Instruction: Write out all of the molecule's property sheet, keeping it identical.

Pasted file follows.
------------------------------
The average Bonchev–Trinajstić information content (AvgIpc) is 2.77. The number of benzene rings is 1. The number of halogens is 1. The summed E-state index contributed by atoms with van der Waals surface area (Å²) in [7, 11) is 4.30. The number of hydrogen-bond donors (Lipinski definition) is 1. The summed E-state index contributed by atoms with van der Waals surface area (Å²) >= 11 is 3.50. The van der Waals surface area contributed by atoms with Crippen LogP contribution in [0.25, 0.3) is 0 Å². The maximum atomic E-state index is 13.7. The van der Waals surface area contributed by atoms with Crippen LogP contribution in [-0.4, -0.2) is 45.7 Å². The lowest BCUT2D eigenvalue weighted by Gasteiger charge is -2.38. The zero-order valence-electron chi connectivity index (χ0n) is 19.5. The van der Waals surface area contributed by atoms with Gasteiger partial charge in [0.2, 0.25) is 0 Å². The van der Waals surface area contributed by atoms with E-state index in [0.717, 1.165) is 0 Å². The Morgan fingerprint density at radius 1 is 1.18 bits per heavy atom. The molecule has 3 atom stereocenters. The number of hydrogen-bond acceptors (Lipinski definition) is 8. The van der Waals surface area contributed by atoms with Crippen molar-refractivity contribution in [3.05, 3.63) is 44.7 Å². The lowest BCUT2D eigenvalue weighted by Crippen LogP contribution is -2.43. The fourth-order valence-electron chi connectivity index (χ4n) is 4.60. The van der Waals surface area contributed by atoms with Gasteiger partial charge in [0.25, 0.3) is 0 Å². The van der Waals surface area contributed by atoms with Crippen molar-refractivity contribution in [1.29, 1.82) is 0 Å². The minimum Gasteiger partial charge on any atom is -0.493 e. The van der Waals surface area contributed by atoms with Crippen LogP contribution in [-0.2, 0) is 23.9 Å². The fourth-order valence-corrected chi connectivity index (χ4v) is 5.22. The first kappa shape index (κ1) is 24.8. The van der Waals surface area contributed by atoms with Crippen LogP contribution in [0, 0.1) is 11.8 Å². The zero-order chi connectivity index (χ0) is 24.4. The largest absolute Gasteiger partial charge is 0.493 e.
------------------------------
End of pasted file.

The average Bonchev–Trinajstić information content (AvgIpc) is 2.77. The number of benzene rings is 1. The number of halogens is 1. The summed E-state index contributed by atoms with van der Waals surface area (Å²) in [7, 11) is 4.30. The number of hydrogen-bond donors (Lipinski definition) is 1. The summed E-state index contributed by atoms with van der Waals surface area (Å²) >= 11 is 3.50. The van der Waals surface area contributed by atoms with Crippen LogP contribution in [0.25, 0.3) is 0 Å². The maximum atomic E-state index is 13.7. The van der Waals surface area contributed by atoms with Crippen LogP contribution in [-0.4, -0.2) is 45.7 Å². The lowest BCUT2D eigenvalue weighted by Gasteiger charge is -2.38. The zero-order valence-electron chi connectivity index (χ0n) is 19.5. The van der Waals surface area contributed by atoms with Gasteiger partial charge in [0.2, 0.25) is 0 Å². The van der Waals surface area contributed by atoms with E-state index in [0.717, 1.165) is 0 Å². The Morgan fingerprint density at radius 1 is 1.18 bits per heavy atom. The molecule has 3 atom stereocenters. The number of hydrogen-bond acceptors (Lipinski definition) is 8. The van der Waals surface area contributed by atoms with Crippen molar-refractivity contribution in [3.05, 3.63) is 44.7 Å². The lowest BCUT2D eigenvalue weighted by Crippen LogP contribution is -2.43. The fourth-order valence-electron chi connectivity index (χ4n) is 4.60. The van der Waals surface area contributed by atoms with Gasteiger partial charge in [0.25, 0.3) is 0 Å². The van der Waals surface area contributed by atoms with Crippen molar-refractivity contribution in [1.29, 1.82) is 0 Å². The minimum Gasteiger partial charge on any atom is -0.493 e. The van der Waals surface area contributed by atoms with Crippen LogP contribution in [-0.2, 0) is 23.9 Å². The fourth-order valence-corrected chi connectivity index (χ4v) is 5.22. The first kappa shape index (κ1) is 24.8. The van der Waals surface area contributed by atoms with Crippen LogP contribution in [0, 0.1) is 11.8 Å². The zero-order chi connectivity index (χ0) is 24.4. The largest absolute Gasteiger partial charge is 0.493 e.